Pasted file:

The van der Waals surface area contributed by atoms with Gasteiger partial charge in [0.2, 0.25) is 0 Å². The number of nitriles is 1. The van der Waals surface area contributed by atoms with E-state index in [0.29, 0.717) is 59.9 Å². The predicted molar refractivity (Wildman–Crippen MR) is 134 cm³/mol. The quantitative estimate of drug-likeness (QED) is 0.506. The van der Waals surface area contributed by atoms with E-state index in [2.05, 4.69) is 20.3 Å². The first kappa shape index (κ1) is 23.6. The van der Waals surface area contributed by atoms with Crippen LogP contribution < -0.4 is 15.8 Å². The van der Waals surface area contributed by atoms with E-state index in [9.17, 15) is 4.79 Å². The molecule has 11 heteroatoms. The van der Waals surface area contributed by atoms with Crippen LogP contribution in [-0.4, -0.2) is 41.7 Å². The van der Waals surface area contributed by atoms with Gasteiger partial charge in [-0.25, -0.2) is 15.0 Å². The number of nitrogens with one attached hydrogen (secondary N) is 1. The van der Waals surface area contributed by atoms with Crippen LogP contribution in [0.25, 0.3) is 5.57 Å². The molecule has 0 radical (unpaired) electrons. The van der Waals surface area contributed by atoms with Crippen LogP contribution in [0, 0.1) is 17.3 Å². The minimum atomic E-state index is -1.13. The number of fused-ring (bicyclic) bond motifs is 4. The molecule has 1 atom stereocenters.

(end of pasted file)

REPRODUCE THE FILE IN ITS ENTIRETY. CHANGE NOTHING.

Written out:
The van der Waals surface area contributed by atoms with Gasteiger partial charge in [0.2, 0.25) is 0 Å². The number of nitriles is 1. The van der Waals surface area contributed by atoms with E-state index in [0.29, 0.717) is 59.9 Å². The predicted molar refractivity (Wildman–Crippen MR) is 134 cm³/mol. The quantitative estimate of drug-likeness (QED) is 0.506. The van der Waals surface area contributed by atoms with E-state index in [2.05, 4.69) is 20.3 Å². The first kappa shape index (κ1) is 23.6. The van der Waals surface area contributed by atoms with Crippen LogP contribution < -0.4 is 15.8 Å². The van der Waals surface area contributed by atoms with E-state index in [9.17, 15) is 4.79 Å². The molecule has 11 heteroatoms. The van der Waals surface area contributed by atoms with Crippen LogP contribution in [-0.4, -0.2) is 41.7 Å². The van der Waals surface area contributed by atoms with Gasteiger partial charge in [-0.25, -0.2) is 15.0 Å². The number of nitrogens with one attached hydrogen (secondary N) is 1. The van der Waals surface area contributed by atoms with Crippen LogP contribution in [0.25, 0.3) is 5.57 Å². The molecule has 0 radical (unpaired) electrons. The van der Waals surface area contributed by atoms with Crippen LogP contribution in [0, 0.1) is 17.3 Å². The minimum atomic E-state index is -1.13. The number of fused-ring (bicyclic) bond motifs is 4. The molecule has 1 atom stereocenters.